These rules include only selling wine the staff love and rotating the chefs on six month residencies. Inside it ‘feels like a mate’s home’. There’s a solitary central table and a tiny two-stove induction hob.  Behind these culinary decks they’ve had: Tim Spedding, (formerly Clove Club) William Gleave (Garagistes) and Giuseppe Lacorazza (current).

Customers get their own shelf

The owner is called Phil Bracey, who reflects: “It’s almost like having a new restaurant every six months which I think is great for the community”.

Bracey’s care for the ‘community’ is endearing and has clearly spread by osmosis through the brilliant team. The community runs through the veins of P.Franco; the suppliers (Tutto, Elliot’s, Mons ) the neighbouring trade (Yard Pizza, My Neighbours The Dumplings) Clapton’s Round Chapel, the walk-ins, the walk on-by’s and of course the regulars.

Londoners rarely acknowledge strangers despite their ever-close proximity.  Passive aggressive manners are common. Restaurants, fun-bars and night spots encourage safety in cliques or the morning-after pill. P.Franco is comparatively radical. It’s full of people gratefully meeting new people: steamy windows, loud, intertwining, conversations. There is an energy here that isn’t the alcohol or the music. It’s the tempo, better yet the rhythm. Seductive and infectious. The community love it.

The menu changes too often to suggest any dishes. You can probably expect variegated creations such as Spedding’s: Brussels tops stuffed with pheasant, sea urchin Tajarin, and a clementine granita. 

I’m unsure if there’s ever been a dish more on trend but I’m pretty sure it’s what James Franco would taste like. If he were a dish. Which I’m told he is.

P.Franco. So money and it doesn’t even know it.

Our Trent



I moved to Bethnal Green in 2010 when everyone was havingnew-age- fun with a vintage feel’.  ‘Being a Dickhead’s Cool’ was funny and vaguely informative. Seven years later it’s eerily nostalgic to watch:

Today’s East London feels safer, more established and serious. At its heart though it’s still a glorious melting pot of people from Jerusalem, Papua New Guinea, Portugal, Nigeria, Pakistan and Suffolk.

Take Ridley Road in Dalston. This is supposedly where EastEnders’ market was based. There may be more straight shooters here than Albert Square but it stubbornly refuses to lose its vibrancy as East becomes westernised.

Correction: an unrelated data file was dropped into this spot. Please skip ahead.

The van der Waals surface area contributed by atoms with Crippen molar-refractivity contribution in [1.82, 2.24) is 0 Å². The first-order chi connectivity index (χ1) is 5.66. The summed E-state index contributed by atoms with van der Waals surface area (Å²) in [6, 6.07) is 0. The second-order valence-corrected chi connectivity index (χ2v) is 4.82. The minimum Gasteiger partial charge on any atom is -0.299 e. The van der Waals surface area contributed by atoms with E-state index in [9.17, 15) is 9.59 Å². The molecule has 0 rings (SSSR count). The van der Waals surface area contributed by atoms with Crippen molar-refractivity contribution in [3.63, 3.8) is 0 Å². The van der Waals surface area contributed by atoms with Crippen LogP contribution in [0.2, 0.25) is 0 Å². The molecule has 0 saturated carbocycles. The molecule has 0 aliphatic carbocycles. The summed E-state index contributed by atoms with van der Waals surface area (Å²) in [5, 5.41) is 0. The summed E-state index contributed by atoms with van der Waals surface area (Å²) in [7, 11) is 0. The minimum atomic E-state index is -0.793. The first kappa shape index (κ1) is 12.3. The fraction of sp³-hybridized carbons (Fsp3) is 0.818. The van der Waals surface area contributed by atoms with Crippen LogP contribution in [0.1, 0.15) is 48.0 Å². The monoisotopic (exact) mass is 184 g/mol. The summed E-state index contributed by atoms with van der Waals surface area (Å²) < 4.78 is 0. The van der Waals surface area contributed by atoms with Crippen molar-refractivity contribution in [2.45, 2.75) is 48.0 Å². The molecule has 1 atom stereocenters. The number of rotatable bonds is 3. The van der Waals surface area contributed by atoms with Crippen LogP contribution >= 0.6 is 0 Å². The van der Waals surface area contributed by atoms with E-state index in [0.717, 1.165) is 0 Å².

Columbia Road began its life as a pathway to lead sheep to slaughter in Smithfield. The sheep have now been replaced by yogis, haberdashers and models wearing shearling jackets.  London is full of continuity if you know how to look.

Hang a left to Ravenscroft Street and you’ll find Brawn which launched as the sister restaurant of Terroirs in 2010 (before being recognised as the more gifted sibling.) East London’s restaurant scene at the time was percolating. Brawn turned it up to eleven and put it firmly on the map. It was completely of its time and still is today.

Now fully owned by the oenological don Ed Wilson, Brawn’s concept is to source the very best produce and let the combination of ingredients (rather than the cooking) do the talking. The pared-down menu is always changing and consistently outré; Duck Hearts, Duck Gizzards, Trotters, Andouillette & Brains. A gutsy sybarite’s paradise. There is also pasta.

he’s a regular

London has more choice of quality restaurants than ever before. Paradoxically, though we gain in our quality of options, we lose out in what loyalty and familiarity can provide. Good or even great restaurants are ephemeral to our spoilt bastard collective. To keep going back means it’s got to be more than exceptional; it has to mean something to you. It has to be personal.

Brawn represents this rare personal restaurant to so many people I know. My best friend lives near and has been well over 250 times. He’ll soon get his own plaque. Brawn has a knack of making you feel at home and like you’re on holiday. I can’t explain its alchemy. Nick Lander writes about it most recently and best.

YouTube videos aside, it’s difficult to look back in time without using places like restaurants as punctuation and reference points. Many have come and gone and the importance of those that remain grows exponentially.

When a restaurant means something to you it ceases to belong to its owners. It becomes yours. A part of your identity. Brawn is a whole load of East Londoners, my friends and mine.

We all play synth


Square Meal


1994 spawned an era of Britpop-infused excess in London. Back then eating out was not the preserve of the edgy cool youth (this would come later with wagamama). Either nothing tasted as good as skinny felt or you never really got round to eating.